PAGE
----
In the situation described above Mistral's program would have automatically and passively analysed what the engineer was attempting to do and then 'reasoned' there was a mistake. The program would have then interrupted the engineer and proposed alternative inputs - in plain English. This was a simple example. The thousands of others are generally far more intricate and complicated.
So what is involved in dynamic error trapping? It cannot be difficult to program surely? Yes it is. The key word here is 'dynamic'. This means that hundreds of error traps must automatically, synchronously and simultaneously adjust as the calculation develops and indeed as the calculation is edited, changed or even scrapped and restarted altogether. The possible permutations of three numbers 1, 2 and 3 arranged in any order and with one or more missing is a few dozen or so. Add a fourth and of course the possible permutations then increase to a few hundred. Add a fifth and the increase is to tens of thousands. When say 40 or 50 inputs are involved then possible permutations approach infinity for all practical purposes. After all, it is estimated that just 9 numbers could positively identify the location of every grain of sand on the planet. At any depth!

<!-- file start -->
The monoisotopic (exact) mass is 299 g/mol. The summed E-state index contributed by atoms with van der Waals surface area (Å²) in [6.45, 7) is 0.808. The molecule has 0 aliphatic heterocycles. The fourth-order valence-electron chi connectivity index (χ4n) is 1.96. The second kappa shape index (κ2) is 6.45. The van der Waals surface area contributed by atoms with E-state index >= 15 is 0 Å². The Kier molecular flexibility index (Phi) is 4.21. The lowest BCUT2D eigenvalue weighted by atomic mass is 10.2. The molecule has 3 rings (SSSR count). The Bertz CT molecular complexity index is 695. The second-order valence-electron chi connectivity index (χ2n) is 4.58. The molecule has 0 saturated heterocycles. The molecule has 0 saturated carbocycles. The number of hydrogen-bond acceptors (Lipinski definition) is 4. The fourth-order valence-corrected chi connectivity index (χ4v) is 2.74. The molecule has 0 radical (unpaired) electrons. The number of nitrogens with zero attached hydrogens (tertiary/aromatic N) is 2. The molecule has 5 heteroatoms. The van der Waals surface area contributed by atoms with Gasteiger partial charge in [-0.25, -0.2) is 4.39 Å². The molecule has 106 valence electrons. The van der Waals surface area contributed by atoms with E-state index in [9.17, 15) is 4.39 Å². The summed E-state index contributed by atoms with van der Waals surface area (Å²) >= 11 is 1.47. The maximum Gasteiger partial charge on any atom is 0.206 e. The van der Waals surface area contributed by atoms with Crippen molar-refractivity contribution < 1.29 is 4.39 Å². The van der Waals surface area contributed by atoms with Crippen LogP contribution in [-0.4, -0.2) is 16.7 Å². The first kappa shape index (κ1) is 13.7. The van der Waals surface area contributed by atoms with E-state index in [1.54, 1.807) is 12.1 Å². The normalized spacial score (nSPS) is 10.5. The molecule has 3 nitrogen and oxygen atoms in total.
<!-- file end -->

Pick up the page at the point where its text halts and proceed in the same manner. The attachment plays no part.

Mistral's AIRWIND Air Conditioning load calculation and COLDWIND refrigeration load calculation programs have to deal with possible inputs involving several hundreds of differs. When processing, calculations, data retrievals and 'iteration processes' are performed, unseen, at the astonishing rate of over 170,000 per second!
Now please reconsider whether 100% reliable (no point if it's only 99.99% right!) dynamic error trapping might be difficult to achieve. Next, ask any of Mistral's imitators if they even understand the question! What is important is that Mistral does achieve dynamic scientific error trapping with 100% reliability. And has done so for more than twenty five years.
"Bringing the benefits of computerisation to our industry - without the historically associated problems."